As part of The Yorker’s Alumni & Public Relations work, our current officer, Violet Daniels, interviewed Bethany White, former Film & TV Editor, and Deputy Editor for Content about her experience at The Yorker and future plans.
What was your experience of the University when you were a student? Do you have any memorable moments?
I loved studying at York. The city is beautiful, just the right size and there’s always something going on. I enjoyed the walk from Hes East into town and learning all the shortcuts and detours. The nature around helped keep me positive, whether it was the geese flying past the window, the horses in the field behind my second-year house or the ducks that came and camped in the garden. One of the most memorable moments for me was, genuinely, getting elected for The Yorker – Patrick Crellin, who I now live and work with, encouraged me to go for it even though I was nervous about getting up there in front of everyone, but I got the Film and TV roles and didn’t look back. Every opportunity that came along was enthusiastically seized from that point on.
What did you do aside from your degree and contributing towards The Yorker?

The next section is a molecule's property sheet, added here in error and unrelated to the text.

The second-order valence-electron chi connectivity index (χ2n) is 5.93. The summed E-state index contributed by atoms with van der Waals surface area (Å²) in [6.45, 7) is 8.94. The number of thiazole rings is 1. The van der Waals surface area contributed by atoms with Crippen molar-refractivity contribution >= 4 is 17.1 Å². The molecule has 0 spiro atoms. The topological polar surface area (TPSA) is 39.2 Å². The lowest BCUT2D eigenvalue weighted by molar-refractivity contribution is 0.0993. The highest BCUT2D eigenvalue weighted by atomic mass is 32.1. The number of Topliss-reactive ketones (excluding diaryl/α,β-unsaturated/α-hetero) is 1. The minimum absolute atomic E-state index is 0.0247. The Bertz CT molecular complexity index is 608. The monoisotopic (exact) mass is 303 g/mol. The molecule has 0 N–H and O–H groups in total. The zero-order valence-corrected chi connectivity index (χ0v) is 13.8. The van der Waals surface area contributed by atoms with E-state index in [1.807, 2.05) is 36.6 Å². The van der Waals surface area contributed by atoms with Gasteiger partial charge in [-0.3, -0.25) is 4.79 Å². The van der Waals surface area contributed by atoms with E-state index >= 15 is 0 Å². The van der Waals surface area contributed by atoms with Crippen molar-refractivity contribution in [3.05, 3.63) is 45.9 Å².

I had a habit of putting way too many things on my plate and, at least in first year, never following through on them. I attended only a handful of meetings of the societies I signed up for at the Freshers Fair. But by the end of my degree I’d figured out how to manage that and get results by doing fewer things that I was truly passionate about. I was one of the first cohort of Laidlaw research scholars at York and presented my research to over 100 people, made a series of films with Patrick for the Anti-Trafficking society and was hired by my department (TFTV) to write a short film, which was then produced and later nominated for an AHRC Research in Film Award. The toughest thing was clearing enough time to finish all my final assessments!
What was your role in The Yorker, what benefits do you think it had to your experience at University and life post university?
I had written some short stories for The Yorker and won a photography competition with them before I ran for Film and TV Section Editor in February 2017. Stepping up to the section editor role gave me a lot of opportunities to connect with those in my department and the wider university and generate exciting content ideas. Patrick was a key contributor and shared the section editor role with me when I took on Deputy Editor for Content that summer. Between us we recruited ten new writers to the section, negotiated press access to Aesthetica Short Film Festival and Leeds International Film Festival and started two new features for the section (Retro-spective and Week by Week TV). Since university, I’ve discussed my work at The Yorker in many job interviews, including one for a Content Writer role which I was headhunted for, noting the challenges of managing a remote team and how I overcame that. The organisational and content generation skills have come in very useful in what I now do (which I’ll come onto later).